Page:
One of the most debated issues when using aluminum materials is repair cost. As aluminum becomes more widely used in other industries, finding an aluminum welder for repairs is not as difficult as it once was. Insurance companies have been finding them for years in the marine industry. More available repair shops providing aluminum services create more competitive repair pricing. Another option is the purchase of a component body, which is a modular configuration allowing you to only have to order certain parts of the body when they need to be replaced. This can often prove to be more cost effective than the repair. Ford and other auto manufacturers have been using a similar system for years.
With a longer warranty, increased payload, and possible increased fuel efficiency, can you really afford not to consider aluminum?
Quotes are free. Don’t settle for steel when aluminum is an option. Ask for a quote in both material types and put them side-by-side, allowing you to make an informed decision about your next truck body or accessory.
Steel is a staple material in manufacturing. With its rigid properties, it is able to withstand almost any abuse thrown at it…except moisture.
Because of this, most body materials used today are galvannealed steel. Galvanneal is a coating and annealing process that applies a zinc exterior coating to the steel, increasing corrosion resistance. When you weld, cut, or penetrate the coating with a rivet, however, it exposes those areas to the base steel material, creating a location for the body to start rusting. These areas often need to be examined, cleaned, and touched up with paint in order to prevent rust and corrosion. These maintenance tasks are often ignored, which results in a deteriorated body structure. Adding to that, exterior rust is usually unappealing to the eye.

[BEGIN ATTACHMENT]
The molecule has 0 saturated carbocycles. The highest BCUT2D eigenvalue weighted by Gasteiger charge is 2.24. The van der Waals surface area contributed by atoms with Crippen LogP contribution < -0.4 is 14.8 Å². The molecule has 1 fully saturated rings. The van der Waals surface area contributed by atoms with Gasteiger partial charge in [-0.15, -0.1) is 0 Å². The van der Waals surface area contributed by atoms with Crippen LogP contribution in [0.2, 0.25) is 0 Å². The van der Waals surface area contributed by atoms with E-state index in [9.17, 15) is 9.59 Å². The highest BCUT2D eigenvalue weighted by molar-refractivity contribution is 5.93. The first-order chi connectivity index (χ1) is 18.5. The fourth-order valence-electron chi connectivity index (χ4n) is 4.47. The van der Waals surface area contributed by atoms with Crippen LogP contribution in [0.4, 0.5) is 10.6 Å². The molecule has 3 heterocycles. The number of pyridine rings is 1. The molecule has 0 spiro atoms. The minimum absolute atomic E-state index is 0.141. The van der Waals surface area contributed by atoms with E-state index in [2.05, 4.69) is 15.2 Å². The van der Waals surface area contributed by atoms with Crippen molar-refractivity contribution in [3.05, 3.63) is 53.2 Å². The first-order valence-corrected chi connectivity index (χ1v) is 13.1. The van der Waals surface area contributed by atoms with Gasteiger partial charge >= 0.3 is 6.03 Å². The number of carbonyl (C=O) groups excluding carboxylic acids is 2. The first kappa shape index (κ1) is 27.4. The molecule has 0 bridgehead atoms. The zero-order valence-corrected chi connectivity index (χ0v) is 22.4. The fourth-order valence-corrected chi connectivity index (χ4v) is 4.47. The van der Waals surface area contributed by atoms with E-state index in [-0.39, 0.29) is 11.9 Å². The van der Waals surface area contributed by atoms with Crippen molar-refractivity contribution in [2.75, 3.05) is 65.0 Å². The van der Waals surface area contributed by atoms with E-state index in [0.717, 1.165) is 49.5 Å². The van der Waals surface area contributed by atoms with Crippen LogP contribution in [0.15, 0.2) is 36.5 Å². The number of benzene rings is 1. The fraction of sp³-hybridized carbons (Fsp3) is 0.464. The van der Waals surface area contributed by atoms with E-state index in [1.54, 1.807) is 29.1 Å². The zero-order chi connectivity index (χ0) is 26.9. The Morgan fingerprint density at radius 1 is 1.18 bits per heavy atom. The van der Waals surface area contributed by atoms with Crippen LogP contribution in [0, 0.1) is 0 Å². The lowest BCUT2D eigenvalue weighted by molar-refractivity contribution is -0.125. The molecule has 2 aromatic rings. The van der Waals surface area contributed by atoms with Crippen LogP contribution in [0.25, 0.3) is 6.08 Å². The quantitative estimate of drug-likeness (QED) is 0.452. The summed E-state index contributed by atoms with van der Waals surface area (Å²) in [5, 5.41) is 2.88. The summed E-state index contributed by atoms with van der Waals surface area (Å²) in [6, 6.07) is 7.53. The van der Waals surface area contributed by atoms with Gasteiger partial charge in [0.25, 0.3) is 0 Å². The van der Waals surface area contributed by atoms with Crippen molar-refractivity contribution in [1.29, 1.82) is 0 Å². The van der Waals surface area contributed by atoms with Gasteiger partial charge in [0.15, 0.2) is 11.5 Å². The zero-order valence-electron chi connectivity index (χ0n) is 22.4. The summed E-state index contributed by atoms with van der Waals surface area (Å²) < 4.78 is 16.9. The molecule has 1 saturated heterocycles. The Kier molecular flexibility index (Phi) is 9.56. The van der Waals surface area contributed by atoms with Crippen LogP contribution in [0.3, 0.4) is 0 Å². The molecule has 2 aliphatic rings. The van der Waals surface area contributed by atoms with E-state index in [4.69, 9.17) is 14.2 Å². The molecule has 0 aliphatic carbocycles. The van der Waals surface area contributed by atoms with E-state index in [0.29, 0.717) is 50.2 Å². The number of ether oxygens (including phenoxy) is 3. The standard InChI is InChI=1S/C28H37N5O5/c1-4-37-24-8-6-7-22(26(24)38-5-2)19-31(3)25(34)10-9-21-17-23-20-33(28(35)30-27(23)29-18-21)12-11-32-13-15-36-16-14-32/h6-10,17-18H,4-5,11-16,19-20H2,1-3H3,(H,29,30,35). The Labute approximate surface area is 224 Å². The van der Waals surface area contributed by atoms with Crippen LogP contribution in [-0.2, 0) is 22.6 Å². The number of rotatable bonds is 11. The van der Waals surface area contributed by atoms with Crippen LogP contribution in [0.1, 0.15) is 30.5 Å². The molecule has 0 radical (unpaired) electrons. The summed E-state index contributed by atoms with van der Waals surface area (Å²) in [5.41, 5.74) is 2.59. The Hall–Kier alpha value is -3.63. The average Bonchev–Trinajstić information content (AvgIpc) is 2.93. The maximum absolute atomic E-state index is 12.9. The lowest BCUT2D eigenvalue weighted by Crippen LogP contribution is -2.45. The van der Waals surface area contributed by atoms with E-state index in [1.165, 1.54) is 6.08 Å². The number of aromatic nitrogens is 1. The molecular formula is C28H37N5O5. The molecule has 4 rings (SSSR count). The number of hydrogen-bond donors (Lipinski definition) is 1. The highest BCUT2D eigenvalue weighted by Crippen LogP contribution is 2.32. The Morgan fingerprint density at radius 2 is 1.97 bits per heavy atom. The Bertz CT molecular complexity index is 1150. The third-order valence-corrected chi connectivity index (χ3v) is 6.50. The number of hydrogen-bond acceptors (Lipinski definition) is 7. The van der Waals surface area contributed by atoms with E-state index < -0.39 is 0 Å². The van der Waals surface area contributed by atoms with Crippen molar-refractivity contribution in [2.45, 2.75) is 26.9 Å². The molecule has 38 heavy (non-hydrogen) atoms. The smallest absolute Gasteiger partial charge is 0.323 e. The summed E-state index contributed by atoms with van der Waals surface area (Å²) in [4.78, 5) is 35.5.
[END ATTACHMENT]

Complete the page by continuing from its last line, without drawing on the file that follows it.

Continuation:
Manufacturers have worked hard to come up with ways to extend the steel body’s life span and they have succeeded with various paint coatings. Due to the harsh environments these products are exposed to, however, the coating layer is often compromised, which exposes the steel. Zinc-rich primer (ZRP) is the perfect solution to overcome these deficiencies. If the coating is penetrated, the ZRP will minimize rust and keep corrosion from spreading beneath the finish-coated surface. The sacrificial properties of the zinc that make up this primer create a wall so that when the primer is penetrated, and rust starts, it is not able to spread throughout the body. Essentially, ZRP stops the rust where it starts.